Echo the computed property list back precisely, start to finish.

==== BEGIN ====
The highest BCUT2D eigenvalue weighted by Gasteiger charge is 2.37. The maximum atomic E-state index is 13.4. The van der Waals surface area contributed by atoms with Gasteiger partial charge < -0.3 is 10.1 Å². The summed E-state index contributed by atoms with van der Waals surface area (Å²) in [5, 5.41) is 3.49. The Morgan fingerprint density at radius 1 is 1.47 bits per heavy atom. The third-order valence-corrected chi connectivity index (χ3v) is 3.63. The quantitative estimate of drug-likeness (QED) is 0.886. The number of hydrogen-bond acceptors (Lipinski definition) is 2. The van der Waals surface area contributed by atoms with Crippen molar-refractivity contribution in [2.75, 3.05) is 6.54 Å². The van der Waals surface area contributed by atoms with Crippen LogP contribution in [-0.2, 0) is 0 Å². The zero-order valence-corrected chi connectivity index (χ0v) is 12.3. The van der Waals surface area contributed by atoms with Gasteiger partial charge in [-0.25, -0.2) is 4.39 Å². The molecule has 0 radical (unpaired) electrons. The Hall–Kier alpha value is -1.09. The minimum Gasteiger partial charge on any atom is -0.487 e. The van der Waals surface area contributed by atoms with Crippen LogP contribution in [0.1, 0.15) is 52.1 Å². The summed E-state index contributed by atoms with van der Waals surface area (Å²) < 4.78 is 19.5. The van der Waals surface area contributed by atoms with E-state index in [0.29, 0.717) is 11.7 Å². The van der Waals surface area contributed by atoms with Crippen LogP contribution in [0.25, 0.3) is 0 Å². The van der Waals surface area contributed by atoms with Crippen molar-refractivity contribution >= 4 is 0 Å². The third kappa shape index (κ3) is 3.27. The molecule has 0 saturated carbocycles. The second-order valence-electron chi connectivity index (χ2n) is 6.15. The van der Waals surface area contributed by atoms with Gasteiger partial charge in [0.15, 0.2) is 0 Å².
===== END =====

The highest BCUT2D eigenvalue weighted by Gasteiger charge is 2.37. The maximum atomic E-state index is 13.4. The van der Waals surface area contributed by atoms with Gasteiger partial charge < -0.3 is 10.1 Å². The summed E-state index contributed by atoms with van der Waals surface area (Å²) in [5, 5.41) is 3.49. The Morgan fingerprint density at radius 1 is 1.47 bits per heavy atom. The third-order valence-corrected chi connectivity index (χ3v) is 3.63. The quantitative estimate of drug-likeness (QED) is 0.886. The number of hydrogen-bond acceptors (Lipinski definition) is 2. The van der Waals surface area contributed by atoms with Crippen molar-refractivity contribution in [2.75, 3.05) is 6.54 Å². The van der Waals surface area contributed by atoms with Crippen LogP contribution in [-0.2, 0) is 0 Å². The zero-order valence-corrected chi connectivity index (χ0v) is 12.3. The van der Waals surface area contributed by atoms with Gasteiger partial charge in [-0.25, -0.2) is 4.39 Å². The molecule has 0 radical (unpaired) electrons. The Hall–Kier alpha value is -1.09. The minimum Gasteiger partial charge on any atom is -0.487 e. The van der Waals surface area contributed by atoms with Crippen LogP contribution in [0.1, 0.15) is 52.1 Å². The summed E-state index contributed by atoms with van der Waals surface area (Å²) < 4.78 is 19.5. The van der Waals surface area contributed by atoms with E-state index in [0.29, 0.717) is 11.7 Å². The van der Waals surface area contributed by atoms with Crippen LogP contribution in [0.25, 0.3) is 0 Å². The van der Waals surface area contributed by atoms with Crippen molar-refractivity contribution >= 4 is 0 Å². The third kappa shape index (κ3) is 3.27. The molecule has 0 saturated carbocycles. The second-order valence-electron chi connectivity index (χ2n) is 6.15. The van der Waals surface area contributed by atoms with Gasteiger partial charge in [0.15, 0.2) is 0 Å².